by Steve Johnson
Special to The Leaven
ATCHISON — Some high school students spend the summer traveling. Others just spend the summer at the pool. And still others get summer jobs.
But teens working with the Prayer and Action team of the Archdiocese of Kansas City in Kansas gave up part of their summer and committed themselves to the service of others.
Harder still, they surrendered their cellphones and electronic devices to do it!
“These kids have been great!” said Betty Pilcher, whose Atchison home was being worked on by one of the Prayer and Action teams. “I couldn’t have done this myself, that’s for sure. They’ve come and cut down trees, worked on my wall, painted my porch. They’ve just been great.”
Pilcher had been selected to receive the service through Catholic Charities, which helped her apply to the Prayer and Action program. The Prayer and Action leaders had selected Atchison for the site for service this year.
According to Ben Rogers, a seminarian for the archdiocese who worked as part of the Prayer and Action team as his summer assignment, once the site is selected, applications are made available on the archdiocesan website and elsewhere. People can then either apply for help for themselves or nominate others for help.
Two weeks before the start of work, the applications are collected from the different sites. The site coordinator — this year, it was Kate Albrecht from St. John the Evangelist Parish in Lawrence — then reviews them and visits with all the homeowners. She makes sure that each location is both large enough to require a week’s worth of work and within the scope of skills of the high school group. She also makes sure it is a safe location.
“We bring an average of 50 or 60 students through participating youth groups, and they bring chaperones and work for a week,” said Rogers. “We bring a different group of 50 or 60 students each week for five weeks (through July 17). And we mix them all up, so they get to know other youth in the archdiocese.”
Maur Hill-Mount Academy was the host institution in Atchison, where the students slept on the floor of classrooms. The relatively uncomfortable conditions are an intentional part of the experience.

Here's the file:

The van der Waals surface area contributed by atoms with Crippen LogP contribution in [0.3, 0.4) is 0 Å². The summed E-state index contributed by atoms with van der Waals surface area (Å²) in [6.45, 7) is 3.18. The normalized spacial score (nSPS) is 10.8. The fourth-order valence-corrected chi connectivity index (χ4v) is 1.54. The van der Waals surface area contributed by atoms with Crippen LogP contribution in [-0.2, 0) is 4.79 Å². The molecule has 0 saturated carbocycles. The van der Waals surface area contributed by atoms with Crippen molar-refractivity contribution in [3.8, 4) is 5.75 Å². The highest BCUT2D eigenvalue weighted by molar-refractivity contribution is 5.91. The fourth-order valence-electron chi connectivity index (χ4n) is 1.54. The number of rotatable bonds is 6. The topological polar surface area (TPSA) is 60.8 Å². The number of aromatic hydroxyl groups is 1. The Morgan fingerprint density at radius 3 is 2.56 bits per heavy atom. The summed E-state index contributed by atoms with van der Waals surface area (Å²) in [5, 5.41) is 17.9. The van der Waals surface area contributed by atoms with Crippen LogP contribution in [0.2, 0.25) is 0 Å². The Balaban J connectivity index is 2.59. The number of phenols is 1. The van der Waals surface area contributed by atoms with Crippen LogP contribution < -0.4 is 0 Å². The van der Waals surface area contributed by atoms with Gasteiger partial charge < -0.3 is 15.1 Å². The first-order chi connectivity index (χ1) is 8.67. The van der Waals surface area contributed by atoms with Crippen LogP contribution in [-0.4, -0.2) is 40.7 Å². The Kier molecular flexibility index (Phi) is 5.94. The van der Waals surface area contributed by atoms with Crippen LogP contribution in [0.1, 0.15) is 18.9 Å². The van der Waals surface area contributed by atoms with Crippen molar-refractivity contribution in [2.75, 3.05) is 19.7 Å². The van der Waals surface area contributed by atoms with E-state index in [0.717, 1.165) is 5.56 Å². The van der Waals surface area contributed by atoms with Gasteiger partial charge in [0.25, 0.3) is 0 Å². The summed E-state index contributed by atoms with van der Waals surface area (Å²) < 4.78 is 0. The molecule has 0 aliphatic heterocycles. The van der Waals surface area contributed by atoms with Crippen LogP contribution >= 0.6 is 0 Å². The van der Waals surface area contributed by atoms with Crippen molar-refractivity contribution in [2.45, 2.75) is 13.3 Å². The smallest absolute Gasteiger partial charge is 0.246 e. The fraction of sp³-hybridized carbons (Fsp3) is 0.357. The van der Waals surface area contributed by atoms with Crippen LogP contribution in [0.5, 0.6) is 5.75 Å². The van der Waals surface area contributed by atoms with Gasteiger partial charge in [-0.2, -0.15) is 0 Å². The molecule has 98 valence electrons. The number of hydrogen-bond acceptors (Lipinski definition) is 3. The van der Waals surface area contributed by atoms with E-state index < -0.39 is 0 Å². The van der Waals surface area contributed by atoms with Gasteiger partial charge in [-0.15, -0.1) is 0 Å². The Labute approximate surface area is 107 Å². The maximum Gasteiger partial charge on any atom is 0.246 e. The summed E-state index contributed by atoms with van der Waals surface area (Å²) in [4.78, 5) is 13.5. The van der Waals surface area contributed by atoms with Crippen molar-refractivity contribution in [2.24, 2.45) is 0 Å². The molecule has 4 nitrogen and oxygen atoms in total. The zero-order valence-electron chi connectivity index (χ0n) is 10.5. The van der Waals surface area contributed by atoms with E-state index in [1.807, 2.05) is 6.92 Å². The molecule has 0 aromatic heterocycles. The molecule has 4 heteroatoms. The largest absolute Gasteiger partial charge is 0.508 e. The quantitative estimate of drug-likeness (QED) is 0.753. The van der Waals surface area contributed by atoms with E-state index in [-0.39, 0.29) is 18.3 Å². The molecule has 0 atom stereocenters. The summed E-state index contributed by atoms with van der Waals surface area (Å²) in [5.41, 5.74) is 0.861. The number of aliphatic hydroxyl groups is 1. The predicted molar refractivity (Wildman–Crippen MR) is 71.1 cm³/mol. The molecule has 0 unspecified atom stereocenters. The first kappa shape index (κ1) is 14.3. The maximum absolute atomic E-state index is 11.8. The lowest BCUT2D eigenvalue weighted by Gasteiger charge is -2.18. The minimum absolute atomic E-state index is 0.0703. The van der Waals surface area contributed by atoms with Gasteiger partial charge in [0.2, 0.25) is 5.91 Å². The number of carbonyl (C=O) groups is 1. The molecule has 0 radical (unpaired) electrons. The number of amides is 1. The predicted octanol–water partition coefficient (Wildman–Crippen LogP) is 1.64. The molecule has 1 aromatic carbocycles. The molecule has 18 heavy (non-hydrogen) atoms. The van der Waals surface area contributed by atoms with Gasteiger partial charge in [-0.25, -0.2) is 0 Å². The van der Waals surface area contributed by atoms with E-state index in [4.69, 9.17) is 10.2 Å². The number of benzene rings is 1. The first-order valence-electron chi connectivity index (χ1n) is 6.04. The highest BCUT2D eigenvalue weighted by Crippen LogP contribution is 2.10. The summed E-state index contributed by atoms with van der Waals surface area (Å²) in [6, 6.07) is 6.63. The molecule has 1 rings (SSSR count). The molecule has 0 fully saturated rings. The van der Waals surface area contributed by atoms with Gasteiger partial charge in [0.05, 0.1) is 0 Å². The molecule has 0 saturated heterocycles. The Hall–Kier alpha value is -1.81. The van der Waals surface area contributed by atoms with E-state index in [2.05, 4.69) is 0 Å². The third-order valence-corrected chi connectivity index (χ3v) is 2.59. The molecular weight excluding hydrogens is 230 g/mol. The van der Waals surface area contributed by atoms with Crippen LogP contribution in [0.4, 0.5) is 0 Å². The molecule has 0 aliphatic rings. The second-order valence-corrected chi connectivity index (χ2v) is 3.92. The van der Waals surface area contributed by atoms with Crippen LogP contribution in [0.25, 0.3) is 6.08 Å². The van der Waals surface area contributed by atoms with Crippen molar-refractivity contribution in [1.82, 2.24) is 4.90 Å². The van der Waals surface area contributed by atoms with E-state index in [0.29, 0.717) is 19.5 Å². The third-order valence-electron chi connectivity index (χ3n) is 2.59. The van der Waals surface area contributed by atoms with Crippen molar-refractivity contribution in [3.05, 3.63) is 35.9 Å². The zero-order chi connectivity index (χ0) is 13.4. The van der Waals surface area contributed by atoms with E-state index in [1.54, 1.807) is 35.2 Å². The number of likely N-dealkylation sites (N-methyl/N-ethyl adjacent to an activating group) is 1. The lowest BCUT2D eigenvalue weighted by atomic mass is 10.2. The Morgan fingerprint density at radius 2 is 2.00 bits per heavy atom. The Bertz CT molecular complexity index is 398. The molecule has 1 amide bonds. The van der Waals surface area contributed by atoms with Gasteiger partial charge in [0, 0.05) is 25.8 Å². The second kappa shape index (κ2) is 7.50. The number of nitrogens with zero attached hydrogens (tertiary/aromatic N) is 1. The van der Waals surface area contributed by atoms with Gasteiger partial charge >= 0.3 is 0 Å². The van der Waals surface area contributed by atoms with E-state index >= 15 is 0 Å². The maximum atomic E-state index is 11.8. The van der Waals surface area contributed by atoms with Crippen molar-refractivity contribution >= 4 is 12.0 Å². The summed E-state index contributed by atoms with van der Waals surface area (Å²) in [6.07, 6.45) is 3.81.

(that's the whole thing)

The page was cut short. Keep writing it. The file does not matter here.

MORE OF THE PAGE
“Part of the missionary aspect of the program is to be able to enter into a week of poverty, a week of simplicity,” Rogers said. “So we can lift those things up [to God] and pray for the people we are serving.”
That’s also why the students “unplug” for the week, he added. Despite the privations, many of the students return for more than one year of service.
“I like helping other people,” said Adrian Cisneros, a junior at Bishop Ward High School in Kansas City, Kansas. “I didn’t have any plans last summer, so I decided to go and try it. And I got to meet some really cool people.”
Cisneros enjoyed meeting others in the work group, as well as interacting with the people they were helping.
“[Betty Pilcher] has three cats and a dog, so it’s kind of cool to see her with her animals,” he said. “And it’s nice to see how much we can do for her. We cut down all the overgrown grass and trees, and we’re painting her porch. She’s elderly and she definitely couldn’t do that herself.”
Colleen Adams, from Church of the Nativity Parish in Leawood, is a junior at Blue Valley North High School. She was originally influenced to get involved in the Prayer and Action program by her sister, who had participated in previous years. She enjoyed meeting Catholics from across the state, but also meeting those they are helping, like Pilcher.
“It’s just a really rewarding feeling knowing that you’re helping somebody and making their day better,” Adams said. “She is a really nice lady; she’s really loving. It’s super-nice to have somebody so grateful for what we’re doing.”
Jacob Gerber, a senior at Silver Lake High School in Silver Lake, is back for his fourth year of participation in the Prayer and Action program.
“People are always talking about the change that needs to happen in the world, but most of the time they are thinking too broad,” he said. “They don’t think about coming into a small town and directly helping people that need it.
“I mean, this place looks so much better than it did, and that’s making a difference for this woman.”